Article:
Weather and prior rainfall

The pilot reported 5–10 kt of wind from the south-east, cloud at about 1,500 ft and patches of drizzle in the Avoid Island area at the time of the accident.

Avoid Island did not have recorded weather observation data. Weather stations at nearby locations, Middle Percy Island and St Lawrence (Figure 3), reported the below rainfall totals[6] over the days prior to, and the day of the accident (23 March).

Table 1: Rainfall totals at Middle Percy Island and St Lawrence

Date

Middle Percy Island

St Lawrence

20 March

20.0 mm

16.2 mm

21 March

81.0 mm

70.8 mm

22 March

44.6 mm

66.4 mm

23 March

23.2 mm

36.4 mm

24 March

3.4 mm

46.2 mm

Total

172.2 mm

236.0 mm

 

Figure 3: Avoid Island location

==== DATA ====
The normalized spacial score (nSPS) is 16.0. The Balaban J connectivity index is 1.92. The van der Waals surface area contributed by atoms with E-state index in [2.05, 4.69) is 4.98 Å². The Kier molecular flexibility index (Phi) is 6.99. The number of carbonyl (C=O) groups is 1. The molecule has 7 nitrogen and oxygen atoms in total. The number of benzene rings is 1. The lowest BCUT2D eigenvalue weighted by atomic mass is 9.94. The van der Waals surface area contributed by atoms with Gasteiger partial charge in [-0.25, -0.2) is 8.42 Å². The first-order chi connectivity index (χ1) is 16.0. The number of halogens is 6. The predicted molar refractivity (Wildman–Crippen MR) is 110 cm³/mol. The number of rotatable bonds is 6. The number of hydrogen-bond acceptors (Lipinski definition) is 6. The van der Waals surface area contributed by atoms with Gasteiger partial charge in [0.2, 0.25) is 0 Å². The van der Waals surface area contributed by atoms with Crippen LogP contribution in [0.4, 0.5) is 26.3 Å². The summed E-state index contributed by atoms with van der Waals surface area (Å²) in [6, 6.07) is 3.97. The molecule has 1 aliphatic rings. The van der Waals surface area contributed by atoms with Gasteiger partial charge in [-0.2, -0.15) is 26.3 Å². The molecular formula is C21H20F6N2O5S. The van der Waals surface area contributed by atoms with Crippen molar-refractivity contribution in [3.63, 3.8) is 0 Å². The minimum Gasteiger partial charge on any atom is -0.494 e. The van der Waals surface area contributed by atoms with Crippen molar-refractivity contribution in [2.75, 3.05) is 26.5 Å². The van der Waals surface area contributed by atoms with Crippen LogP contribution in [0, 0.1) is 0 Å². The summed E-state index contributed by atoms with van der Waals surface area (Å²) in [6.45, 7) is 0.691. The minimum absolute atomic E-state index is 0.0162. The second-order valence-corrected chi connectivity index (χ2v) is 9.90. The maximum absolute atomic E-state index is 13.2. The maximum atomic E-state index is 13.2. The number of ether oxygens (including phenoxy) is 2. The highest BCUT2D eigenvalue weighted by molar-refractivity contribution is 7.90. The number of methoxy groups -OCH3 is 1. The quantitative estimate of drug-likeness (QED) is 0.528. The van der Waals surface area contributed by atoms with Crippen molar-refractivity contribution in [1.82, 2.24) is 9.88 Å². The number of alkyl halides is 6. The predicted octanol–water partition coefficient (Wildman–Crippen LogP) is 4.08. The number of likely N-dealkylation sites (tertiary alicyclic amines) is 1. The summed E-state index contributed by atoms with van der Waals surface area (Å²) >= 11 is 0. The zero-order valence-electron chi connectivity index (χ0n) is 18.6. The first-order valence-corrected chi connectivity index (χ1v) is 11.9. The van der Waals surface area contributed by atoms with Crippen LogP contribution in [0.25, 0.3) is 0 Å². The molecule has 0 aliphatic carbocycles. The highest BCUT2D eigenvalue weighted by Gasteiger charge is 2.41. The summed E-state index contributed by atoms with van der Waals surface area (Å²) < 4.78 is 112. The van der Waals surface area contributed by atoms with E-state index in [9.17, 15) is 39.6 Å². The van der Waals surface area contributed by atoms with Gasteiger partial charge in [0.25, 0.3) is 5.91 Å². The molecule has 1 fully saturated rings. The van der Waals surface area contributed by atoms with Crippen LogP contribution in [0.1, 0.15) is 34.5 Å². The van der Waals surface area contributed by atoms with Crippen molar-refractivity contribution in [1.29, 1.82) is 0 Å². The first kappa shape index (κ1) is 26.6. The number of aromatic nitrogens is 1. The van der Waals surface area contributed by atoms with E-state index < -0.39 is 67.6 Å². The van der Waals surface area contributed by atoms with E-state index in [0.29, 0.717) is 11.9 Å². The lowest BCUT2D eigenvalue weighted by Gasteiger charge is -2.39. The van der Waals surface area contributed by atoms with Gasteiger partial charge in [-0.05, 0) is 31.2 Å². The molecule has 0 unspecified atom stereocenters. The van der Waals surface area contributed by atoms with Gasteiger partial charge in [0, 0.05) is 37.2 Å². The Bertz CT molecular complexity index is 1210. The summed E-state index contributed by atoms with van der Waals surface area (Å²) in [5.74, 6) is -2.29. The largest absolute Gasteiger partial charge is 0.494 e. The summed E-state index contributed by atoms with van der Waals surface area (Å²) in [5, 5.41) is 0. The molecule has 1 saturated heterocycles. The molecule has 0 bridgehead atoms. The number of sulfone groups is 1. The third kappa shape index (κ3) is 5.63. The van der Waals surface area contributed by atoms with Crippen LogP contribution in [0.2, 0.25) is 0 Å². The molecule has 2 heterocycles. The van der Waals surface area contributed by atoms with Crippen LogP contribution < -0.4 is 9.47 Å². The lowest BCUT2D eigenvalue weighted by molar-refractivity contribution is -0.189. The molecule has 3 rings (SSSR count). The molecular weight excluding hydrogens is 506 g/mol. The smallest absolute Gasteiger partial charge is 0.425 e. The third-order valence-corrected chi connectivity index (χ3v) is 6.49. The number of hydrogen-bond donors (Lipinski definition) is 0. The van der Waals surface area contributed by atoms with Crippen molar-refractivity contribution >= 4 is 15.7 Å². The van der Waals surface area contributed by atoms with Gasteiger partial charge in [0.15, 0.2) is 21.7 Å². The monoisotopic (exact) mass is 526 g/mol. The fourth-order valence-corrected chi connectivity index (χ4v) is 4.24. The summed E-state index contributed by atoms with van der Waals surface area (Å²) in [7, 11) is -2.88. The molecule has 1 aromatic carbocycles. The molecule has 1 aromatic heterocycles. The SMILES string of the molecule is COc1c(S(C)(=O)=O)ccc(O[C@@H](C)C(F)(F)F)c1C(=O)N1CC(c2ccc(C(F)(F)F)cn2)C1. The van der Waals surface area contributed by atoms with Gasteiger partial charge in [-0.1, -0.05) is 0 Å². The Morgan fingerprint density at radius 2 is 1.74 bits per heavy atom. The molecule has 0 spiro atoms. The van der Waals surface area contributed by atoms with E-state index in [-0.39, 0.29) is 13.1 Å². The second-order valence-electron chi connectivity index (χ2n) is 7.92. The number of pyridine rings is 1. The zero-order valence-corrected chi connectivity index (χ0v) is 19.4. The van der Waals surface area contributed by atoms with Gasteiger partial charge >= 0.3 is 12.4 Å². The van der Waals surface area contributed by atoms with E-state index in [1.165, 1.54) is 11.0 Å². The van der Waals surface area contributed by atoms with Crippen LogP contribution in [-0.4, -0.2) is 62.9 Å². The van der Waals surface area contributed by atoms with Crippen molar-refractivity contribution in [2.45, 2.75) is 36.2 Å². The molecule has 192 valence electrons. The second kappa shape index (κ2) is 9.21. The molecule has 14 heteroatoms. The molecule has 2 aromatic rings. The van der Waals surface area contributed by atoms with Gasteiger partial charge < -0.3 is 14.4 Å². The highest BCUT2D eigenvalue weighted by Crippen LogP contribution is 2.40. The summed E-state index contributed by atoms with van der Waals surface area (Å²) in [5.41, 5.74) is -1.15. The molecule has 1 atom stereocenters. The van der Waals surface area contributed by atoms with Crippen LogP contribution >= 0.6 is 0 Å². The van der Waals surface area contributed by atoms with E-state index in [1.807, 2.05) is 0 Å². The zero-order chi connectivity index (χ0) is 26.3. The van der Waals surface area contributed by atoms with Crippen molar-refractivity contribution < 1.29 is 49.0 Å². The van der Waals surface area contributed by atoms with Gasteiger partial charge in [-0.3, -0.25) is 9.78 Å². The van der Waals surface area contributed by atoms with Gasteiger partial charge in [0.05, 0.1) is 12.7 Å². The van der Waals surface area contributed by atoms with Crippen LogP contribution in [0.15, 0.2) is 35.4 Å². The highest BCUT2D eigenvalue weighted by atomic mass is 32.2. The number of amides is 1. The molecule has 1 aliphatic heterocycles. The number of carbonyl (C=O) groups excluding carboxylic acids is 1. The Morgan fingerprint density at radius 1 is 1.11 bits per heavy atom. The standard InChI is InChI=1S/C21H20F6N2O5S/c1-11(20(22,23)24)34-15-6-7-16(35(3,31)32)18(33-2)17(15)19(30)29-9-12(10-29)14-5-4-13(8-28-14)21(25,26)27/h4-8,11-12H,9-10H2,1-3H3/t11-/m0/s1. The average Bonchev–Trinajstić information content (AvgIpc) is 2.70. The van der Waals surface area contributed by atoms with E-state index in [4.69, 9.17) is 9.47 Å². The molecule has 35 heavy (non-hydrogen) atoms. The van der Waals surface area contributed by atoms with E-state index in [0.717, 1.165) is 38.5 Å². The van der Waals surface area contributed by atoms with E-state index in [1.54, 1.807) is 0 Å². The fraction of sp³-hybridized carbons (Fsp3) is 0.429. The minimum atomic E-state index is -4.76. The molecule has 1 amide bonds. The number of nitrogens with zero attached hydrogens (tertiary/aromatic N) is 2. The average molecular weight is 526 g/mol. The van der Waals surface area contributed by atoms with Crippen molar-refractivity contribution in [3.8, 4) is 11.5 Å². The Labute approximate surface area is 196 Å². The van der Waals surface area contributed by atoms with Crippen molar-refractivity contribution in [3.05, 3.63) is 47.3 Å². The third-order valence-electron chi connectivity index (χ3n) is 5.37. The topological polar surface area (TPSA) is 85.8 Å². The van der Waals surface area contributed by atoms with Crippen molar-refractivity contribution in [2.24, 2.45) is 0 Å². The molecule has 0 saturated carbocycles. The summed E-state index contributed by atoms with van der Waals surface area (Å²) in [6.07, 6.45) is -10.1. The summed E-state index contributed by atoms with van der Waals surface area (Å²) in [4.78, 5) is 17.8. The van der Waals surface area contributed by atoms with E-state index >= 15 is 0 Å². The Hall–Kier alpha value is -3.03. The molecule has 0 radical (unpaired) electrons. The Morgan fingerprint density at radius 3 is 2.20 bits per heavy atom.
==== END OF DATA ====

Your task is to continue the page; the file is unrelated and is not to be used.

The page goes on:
Figure 3: Avoid Island location

Source: Google Earth, annotated by ATSB

Safety analysis

The Chief Pilot had visited the island three days prior to the accident flight and found the ALA in good condition, however, rainfall over the intervening period created soft patches in the runway surface.

The operator chose to split the load between two aircraft to provide more margin for the operation and the pilot calculated that sufficient runway was available for the GA-8 take-off. However, the soft patches, along with wet grass, prevented the aircraft from completing the take-off in the runway available.

Findings

  • The soft patches in the runway surface, concealed by grass, very likely degraded aircraft performance during take-off. The location of the soft patches towards the end of the runway prevented the aircraft taking off before the runway end.

Safety action